$940,000 AUD is the amount that one Australian victim lost to a crypto scam because of a false cryptocurrency advertisement that used the image of Aussie billionaire Andrew Forrest.
Unfortunately, this isn’t a one-off incident. All sorts of celebrities, ranging from Hugh Jackman to Nicole Kidman, have been used in ads without consent in a bid to portray them as supporters of crypto scams. Well, Andrew Forrest has had enough, deciding to take criminal action against the social media conglomerate known as Meta, who according to Forrest, was “criminally reckless’ for failing to police these harmful crypto advertisements.
Everything you need to know
What is the scam?
Andrew Forrest (chairman of Fortescue Metals, the fourth-largest iron ore producer in the world), has filed a criminal lawsuit against Meta, alleging that they’ve failed to remove posts by scammers that use images of him and other celebrities to portray them as endorsers of harmful crypto investments since March 2019. His main intent? To deter Facebook from being used as an instrument of crime that swindles hard-working users out of their money.
“This legal action follows many attempts by me asking Facebook to prevent my image from being used by criminals to scam Australian users, innocent mums and dads, hard-working Australians, and hard-working people around the world,” said Forrest.
Given that Australians lost $29.2 million AUD to crypto scams, in the first half of 2021 alone, this is unquestionably an issue that extends further than just a victim every now and then, with even Forrest’s lawyers asserting the vast scope of this “vicious scam.”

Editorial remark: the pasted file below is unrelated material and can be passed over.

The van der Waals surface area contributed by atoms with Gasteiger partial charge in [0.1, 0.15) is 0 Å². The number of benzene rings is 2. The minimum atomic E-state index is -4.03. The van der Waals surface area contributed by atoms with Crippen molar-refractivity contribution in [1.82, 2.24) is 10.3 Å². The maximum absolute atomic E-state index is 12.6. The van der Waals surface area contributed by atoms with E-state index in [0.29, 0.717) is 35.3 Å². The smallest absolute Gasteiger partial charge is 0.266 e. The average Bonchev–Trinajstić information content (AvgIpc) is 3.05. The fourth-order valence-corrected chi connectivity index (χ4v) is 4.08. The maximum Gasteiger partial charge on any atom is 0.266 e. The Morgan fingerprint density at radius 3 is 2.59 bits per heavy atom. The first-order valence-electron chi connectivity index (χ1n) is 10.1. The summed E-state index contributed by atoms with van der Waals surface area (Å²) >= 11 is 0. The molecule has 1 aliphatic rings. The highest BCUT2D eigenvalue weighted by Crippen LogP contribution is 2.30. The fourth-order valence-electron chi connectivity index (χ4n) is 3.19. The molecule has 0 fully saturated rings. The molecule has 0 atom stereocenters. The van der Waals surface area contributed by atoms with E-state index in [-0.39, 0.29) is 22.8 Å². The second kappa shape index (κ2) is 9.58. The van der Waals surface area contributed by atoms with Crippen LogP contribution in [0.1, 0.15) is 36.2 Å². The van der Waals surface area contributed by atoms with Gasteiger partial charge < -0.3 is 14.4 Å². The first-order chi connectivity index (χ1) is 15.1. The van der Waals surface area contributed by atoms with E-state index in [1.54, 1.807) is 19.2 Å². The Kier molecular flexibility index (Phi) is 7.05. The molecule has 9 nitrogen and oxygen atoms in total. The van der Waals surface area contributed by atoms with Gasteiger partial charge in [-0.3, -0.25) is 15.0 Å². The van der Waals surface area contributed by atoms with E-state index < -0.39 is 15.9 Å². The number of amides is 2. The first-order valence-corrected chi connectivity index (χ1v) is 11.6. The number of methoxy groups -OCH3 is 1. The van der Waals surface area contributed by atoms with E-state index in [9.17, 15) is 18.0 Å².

Meta didn’t heed the warnings.
This was far from the beginning of the story though, as Forrest had actually sent an open letter to Mark Zuckerberg back in November 2019. The letter publicly criticised the formerly-named Facebook for allowing crypto scams to proliferate. In it, Forrest alleges that the social media giant was knowingly profiting from the cycle of illegal ads.
More importantly, it warned that innocent people were losing their life savings after being misled by scam crypto ads using his photos. As we know, this warning was unfortunately not heeded.
How do these scams get by a hundred-billion dollar empire?
It’s not wrong to question how the largest social media site on the internet lets such a massive issue get by unsolved for years on end. The unfortunate truth is that scammers are able to bypass the filters of social media companies through a practice called “cloaking”.
GeoEdge, an ad-security firm, describes this as a technique that scammers use to show different content to internal ad reviewers and to ad viewers, thereby sneaking through checks.
When will the hearing commence?
An initial hearing of Forrest’s complaint will take place later next month, on March 28th. It will be held in the Western Australian Magistrates Court and could be an important moment in history.
Forrest has declared this the “world’s first” action on behalf of everyday Australians, to keep their savings from being swindled. If successful, this could be the catalyst to compel the social media giant to change their advertising mechanisms – for good.
“I’m acting here for Australians, but this is happening all over the world.”
How will this affect Meta?
As of the time of writing, Meta’s response was fairly expected, with a spokesperson stating for the record that the social media platform does not want ads seeking to scam or mislead people. However, Forrest’s lawsuit may pose a bigger problem for them than they’re letting on, as it’s simply the latest in a long string of bad news.
For starters, Meta’s share price plunged 26 percent earlier this month in the biggest single-day slide in market value for a US company, erasing over $270 billion AUD from their market capitalisation.